Police probe death of 'healed' baby

Police are investigating the death of a baby whose family had tried to heal him with prayer.

Four-month-old Caleb Nathaniel Tribble died last Friday, two days after a Northland district health nurse advised his parents to take him to a doctor.

Police have confirmed they are investigating but will not discuss the case. No charges have been laid.

The baby's father, David Tribble, said the family had strong Baptist beliefs and believed in the healing power of God, but were not part of any extremist sect or cult.

He said his father, John, had been trying to heal the baby by laying his hands on him and praying, according to the beliefs of the Auckland-based Liberty Christian Church, to which the family belonged.

However, neither he nor his father completely spurned orthodox medicine.

"Doctors have a place."

John Tribble said he believed Caleb's death was inevitable because of a defect he was born with, which the family had not been aware of.

However, David Tribble was reluctant to talk about the death until he knew the results of the police inquiry and would not say why they had not sought medical treatment earlier.

A plan to take Caleb to the doctor, after the nurse advised it, had been put off twice, first because the family could not get away to make the trip and later because Caleb had stopped vomiting and started eating again so they thought he was getting better.

"He was laughing and giggling and everybody was playing with him. Then Cathy lay him down to have a sleep and he just died. He never woke up."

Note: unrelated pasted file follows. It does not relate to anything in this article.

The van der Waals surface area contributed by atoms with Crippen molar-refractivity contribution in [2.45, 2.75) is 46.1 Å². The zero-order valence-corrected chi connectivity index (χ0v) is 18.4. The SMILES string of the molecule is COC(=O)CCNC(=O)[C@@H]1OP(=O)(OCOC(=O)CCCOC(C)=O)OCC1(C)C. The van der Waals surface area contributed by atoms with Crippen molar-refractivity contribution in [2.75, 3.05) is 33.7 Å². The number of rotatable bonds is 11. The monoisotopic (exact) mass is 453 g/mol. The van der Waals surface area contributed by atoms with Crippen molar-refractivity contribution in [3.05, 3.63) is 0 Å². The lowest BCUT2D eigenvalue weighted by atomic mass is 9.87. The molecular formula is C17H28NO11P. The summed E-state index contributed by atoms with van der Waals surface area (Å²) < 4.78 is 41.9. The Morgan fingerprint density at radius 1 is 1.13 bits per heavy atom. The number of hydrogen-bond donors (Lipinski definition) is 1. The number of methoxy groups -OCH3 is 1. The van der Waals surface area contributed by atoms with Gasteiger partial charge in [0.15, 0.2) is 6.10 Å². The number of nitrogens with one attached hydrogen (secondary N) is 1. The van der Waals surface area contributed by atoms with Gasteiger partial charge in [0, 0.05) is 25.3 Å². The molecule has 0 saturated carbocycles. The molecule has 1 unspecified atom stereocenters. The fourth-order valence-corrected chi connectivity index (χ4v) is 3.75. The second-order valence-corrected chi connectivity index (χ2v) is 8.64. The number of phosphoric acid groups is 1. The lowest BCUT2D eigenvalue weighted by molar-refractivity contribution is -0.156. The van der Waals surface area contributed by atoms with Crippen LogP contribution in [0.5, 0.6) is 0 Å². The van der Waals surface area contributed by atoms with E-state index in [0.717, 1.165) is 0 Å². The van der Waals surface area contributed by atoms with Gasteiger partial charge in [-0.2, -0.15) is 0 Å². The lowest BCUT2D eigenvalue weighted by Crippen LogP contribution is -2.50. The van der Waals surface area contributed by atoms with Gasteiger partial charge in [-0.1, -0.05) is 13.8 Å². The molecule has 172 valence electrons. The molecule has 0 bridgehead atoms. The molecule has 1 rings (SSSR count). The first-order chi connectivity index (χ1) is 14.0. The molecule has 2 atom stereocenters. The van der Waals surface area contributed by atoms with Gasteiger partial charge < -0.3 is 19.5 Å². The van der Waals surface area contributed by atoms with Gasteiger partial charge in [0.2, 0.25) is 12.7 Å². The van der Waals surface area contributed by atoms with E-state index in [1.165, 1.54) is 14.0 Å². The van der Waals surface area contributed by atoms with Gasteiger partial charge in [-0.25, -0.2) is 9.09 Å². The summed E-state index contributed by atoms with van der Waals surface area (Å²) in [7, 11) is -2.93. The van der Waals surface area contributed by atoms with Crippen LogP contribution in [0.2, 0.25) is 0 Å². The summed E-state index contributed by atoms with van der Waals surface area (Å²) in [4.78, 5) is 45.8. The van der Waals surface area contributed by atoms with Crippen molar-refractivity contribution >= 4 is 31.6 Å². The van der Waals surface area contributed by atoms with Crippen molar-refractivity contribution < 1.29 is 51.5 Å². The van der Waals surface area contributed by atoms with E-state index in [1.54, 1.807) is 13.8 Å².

Last year, Jan and Deborah Moorhead were jailed for five years for the manslaughter of their six-month-old son, Caleb.

Mr Tribble said the families knew each other. Strict vegans and devout Seventh-day Adventists, the Moorheads would not allow Caleb to be treated for a vitamin deficiency caused by his mother's diet.

Mr Tribble said there was no comparison between the Moorheads' beliefs and his own Baptist faith, which had no such restrictions.

"Just so everybody in the world knows, I don't put my faith in a cabbage or turnip or anything like that. They put their faith in herbs or vegetables. I put my faith directly in the Holy Spirit."

John Tribble said he had used the power of God to heal people who went to him for help.

"Some have been healed and some haven't, but don't ask me why."

At various times, he had used prayer to help heal all the Tribble children of varying ailments.

"I've got nothing against doctors. I've never told anybody not to go to the doctor or take medicine. ... Doctors do a wonderful job for people who have got any faith."

At the family's isolated home in the Mangakahia Forest, Caleb's seven siblings, all aged under 9 and home-schooled, were playing.

David Tribble said the children had struggled with Caleb's death and funeral on Monday.

He discussed the children's health needs with his wife, Cathy, but the final decision was his.

"I've got no qualms over the authorities or what they are going to do. I will stand by my decisions.

"I've done lots of things wrong, but whether I did anything wrong over Caleb, I'll find that out on Judgment Day."

Northland Health spokeswoman Alison Lees said she could not comment on the case because it was under police investigation and could be subject to court proceedings or an inquest.